Thursday, April 12, 2018 at 12:00pm to 1:30pm
640 Stewart Ave, Ithaca, NY 14850, USA
"Adi Bauddha: The Self-Imagination of Bengali Speaking Buddhists in the British Colonial Chittagong-Arakan Region"
Mitra Barua, Annette and Hugh Gragg Postdoctoral Fellow in Transnational Asian Studies, Rice University
The Chittagong-born Arakanese monk Sangharaj Saramedha (1801-1882) reformed Buddhism in the British colonial Chittagong-Arakan region in the mid 19th century. The honor bestowed upon him by the Chakmas, British and Burmese rulers of the time highlight the significance of the Buddhist reformation across local, colonial and anti-colonial power. Within these political dimensions of the reformation, the Bengali speaking Buddhists—the receivers of the reformation—emerged as a distinct religious community as “Adi Bauddha” or early Buddhists descended from medieval Indian Buddhists. This claim distinctively enabled them to engage in the revival of Buddhism in colonial India by embodying the narrative of medieval Indian Buddhist past, promoting Pali studies and translating Buddhist texts into the Bengali language. These projects were substantially assisted by non-Bengali speaking Buddhists like the Arakanese, Burmese and Sinhalese. They nevertheless formed and expressed a Bengali speaking Buddhist identity that simultaneously distinguished Bengali speaking Buddhists from other Buddhists and non-Buddhists operative in colonial wider Bengal and beyond like Arakan and Rangoon. Mitra argues that the Bengali language was the catalyst that formed the Bengali speaking Buddhist identity.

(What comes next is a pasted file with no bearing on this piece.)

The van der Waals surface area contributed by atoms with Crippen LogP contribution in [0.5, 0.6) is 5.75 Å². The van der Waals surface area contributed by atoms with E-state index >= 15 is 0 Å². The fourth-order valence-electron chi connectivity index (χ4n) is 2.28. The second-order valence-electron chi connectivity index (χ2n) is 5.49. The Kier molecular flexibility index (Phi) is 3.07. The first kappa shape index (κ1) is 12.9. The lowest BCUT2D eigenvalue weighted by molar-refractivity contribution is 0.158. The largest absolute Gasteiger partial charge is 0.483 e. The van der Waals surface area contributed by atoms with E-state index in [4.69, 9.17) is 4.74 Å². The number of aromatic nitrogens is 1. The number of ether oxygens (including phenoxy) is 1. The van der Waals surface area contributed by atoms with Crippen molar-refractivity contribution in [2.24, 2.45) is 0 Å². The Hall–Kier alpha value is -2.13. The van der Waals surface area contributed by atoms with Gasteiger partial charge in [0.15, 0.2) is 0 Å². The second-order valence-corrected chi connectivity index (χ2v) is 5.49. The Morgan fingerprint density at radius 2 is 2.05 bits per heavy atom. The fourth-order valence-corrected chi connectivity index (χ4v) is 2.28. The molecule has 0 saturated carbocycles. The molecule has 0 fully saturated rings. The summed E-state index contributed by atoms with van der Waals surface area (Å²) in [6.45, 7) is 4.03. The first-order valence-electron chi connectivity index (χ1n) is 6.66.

Co-sponsored by the Cornell South Asia Program